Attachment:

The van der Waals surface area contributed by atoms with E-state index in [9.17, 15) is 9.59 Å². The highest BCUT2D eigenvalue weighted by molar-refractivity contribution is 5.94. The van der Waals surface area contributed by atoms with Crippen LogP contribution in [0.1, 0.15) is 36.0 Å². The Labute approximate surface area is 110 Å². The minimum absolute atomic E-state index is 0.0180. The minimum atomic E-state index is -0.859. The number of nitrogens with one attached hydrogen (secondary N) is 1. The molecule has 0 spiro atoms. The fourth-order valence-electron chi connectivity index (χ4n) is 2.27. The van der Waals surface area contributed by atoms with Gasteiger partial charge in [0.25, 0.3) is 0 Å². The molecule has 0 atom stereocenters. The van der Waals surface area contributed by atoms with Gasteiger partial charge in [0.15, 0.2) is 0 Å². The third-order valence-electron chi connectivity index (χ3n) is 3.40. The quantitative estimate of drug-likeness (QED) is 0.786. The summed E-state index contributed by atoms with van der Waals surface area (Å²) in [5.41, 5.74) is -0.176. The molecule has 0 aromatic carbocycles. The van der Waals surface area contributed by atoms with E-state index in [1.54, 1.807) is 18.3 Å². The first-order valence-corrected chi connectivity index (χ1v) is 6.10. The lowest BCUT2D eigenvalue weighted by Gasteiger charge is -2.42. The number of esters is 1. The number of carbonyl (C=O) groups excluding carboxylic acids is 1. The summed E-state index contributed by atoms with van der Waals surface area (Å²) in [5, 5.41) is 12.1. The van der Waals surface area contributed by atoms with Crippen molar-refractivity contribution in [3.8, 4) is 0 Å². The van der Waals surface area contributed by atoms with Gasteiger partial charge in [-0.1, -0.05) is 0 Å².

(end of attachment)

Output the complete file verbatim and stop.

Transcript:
The van der Waals surface area contributed by atoms with E-state index in [9.17, 15) is 9.59 Å². The highest BCUT2D eigenvalue weighted by molar-refractivity contribution is 5.94. The van der Waals surface area contributed by atoms with Crippen LogP contribution in [0.1, 0.15) is 36.0 Å². The Labute approximate surface area is 110 Å². The minimum absolute atomic E-state index is 0.0180. The minimum atomic E-state index is -0.859. The number of nitrogens with one attached hydrogen (secondary N) is 1. The molecule has 0 spiro atoms. The fourth-order valence-electron chi connectivity index (χ4n) is 2.27. The van der Waals surface area contributed by atoms with Gasteiger partial charge in [0.25, 0.3) is 0 Å². The molecule has 0 atom stereocenters. The van der Waals surface area contributed by atoms with Gasteiger partial charge in [0.15, 0.2) is 0 Å². The third-order valence-electron chi connectivity index (χ3n) is 3.40. The quantitative estimate of drug-likeness (QED) is 0.786. The summed E-state index contributed by atoms with van der Waals surface area (Å²) in [5.41, 5.74) is -0.176. The molecule has 0 aromatic carbocycles. The van der Waals surface area contributed by atoms with E-state index in [1.54, 1.807) is 18.3 Å². The first-order valence-corrected chi connectivity index (χ1v) is 6.10. The lowest BCUT2D eigenvalue weighted by Gasteiger charge is -2.42. The number of esters is 1. The number of carbonyl (C=O) groups excluding carboxylic acids is 1. The summed E-state index contributed by atoms with van der Waals surface area (Å²) in [5, 5.41) is 12.1. The van der Waals surface area contributed by atoms with Crippen molar-refractivity contribution in [3.8, 4) is 0 Å². The van der Waals surface area contributed by atoms with Gasteiger partial charge in [-0.1, -0.05) is 0 Å².